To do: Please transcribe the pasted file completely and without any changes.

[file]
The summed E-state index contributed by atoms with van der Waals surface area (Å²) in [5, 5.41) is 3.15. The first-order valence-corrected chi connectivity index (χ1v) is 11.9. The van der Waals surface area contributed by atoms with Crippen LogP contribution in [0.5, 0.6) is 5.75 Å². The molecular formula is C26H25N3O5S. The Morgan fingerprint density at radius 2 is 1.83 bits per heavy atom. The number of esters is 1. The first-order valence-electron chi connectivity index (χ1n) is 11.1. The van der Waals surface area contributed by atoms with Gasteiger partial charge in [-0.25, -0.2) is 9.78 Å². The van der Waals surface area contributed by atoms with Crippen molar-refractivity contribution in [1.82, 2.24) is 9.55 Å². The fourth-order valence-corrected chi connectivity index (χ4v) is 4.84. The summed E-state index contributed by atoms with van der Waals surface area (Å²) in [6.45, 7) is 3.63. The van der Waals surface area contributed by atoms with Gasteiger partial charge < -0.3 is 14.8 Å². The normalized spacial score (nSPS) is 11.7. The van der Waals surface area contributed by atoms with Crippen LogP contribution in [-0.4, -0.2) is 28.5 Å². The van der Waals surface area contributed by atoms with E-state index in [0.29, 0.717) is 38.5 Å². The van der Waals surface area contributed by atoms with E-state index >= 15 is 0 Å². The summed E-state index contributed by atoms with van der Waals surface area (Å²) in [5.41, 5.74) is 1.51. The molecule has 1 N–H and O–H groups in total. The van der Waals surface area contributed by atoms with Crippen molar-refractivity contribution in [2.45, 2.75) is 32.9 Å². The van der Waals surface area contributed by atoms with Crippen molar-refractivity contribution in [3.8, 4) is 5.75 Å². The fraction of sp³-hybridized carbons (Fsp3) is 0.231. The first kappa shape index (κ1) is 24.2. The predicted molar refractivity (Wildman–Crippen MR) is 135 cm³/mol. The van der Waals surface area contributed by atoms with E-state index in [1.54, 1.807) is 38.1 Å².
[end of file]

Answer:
The summed E-state index contributed by atoms with van der Waals surface area (Å²) in [5, 5.41) is 3.15. The first-order valence-corrected chi connectivity index (χ1v) is 11.9. The van der Waals surface area contributed by atoms with Crippen LogP contribution in [0.5, 0.6) is 5.75 Å². The molecular formula is C26H25N3O5S. The Morgan fingerprint density at radius 2 is 1.83 bits per heavy atom. The number of esters is 1. The first-order valence-electron chi connectivity index (χ1n) is 11.1. The van der Waals surface area contributed by atoms with Gasteiger partial charge in [-0.25, -0.2) is 9.78 Å². The van der Waals surface area contributed by atoms with Crippen molar-refractivity contribution in [1.82, 2.24) is 9.55 Å². The fourth-order valence-corrected chi connectivity index (χ4v) is 4.84. The summed E-state index contributed by atoms with van der Waals surface area (Å²) in [6.45, 7) is 3.63. The van der Waals surface area contributed by atoms with Gasteiger partial charge < -0.3 is 14.8 Å². The normalized spacial score (nSPS) is 11.7. The van der Waals surface area contributed by atoms with Crippen LogP contribution in [-0.4, -0.2) is 28.5 Å². The van der Waals surface area contributed by atoms with E-state index in [0.29, 0.717) is 38.5 Å². The van der Waals surface area contributed by atoms with E-state index >= 15 is 0 Å². The summed E-state index contributed by atoms with van der Waals surface area (Å²) in [5.41, 5.74) is 1.51. The molecule has 1 N–H and O–H groups in total. The van der Waals surface area contributed by atoms with Crippen molar-refractivity contribution in [2.45, 2.75) is 32.9 Å². The van der Waals surface area contributed by atoms with Crippen molar-refractivity contribution in [3.8, 4) is 5.75 Å². The fraction of sp³-hybridized carbons (Fsp3) is 0.231. The first kappa shape index (κ1) is 24.2. The predicted molar refractivity (Wildman–Crippen MR) is 135 cm³/mol. The van der Waals surface area contributed by atoms with E-state index in [1.54, 1.807) is 38.1 Å².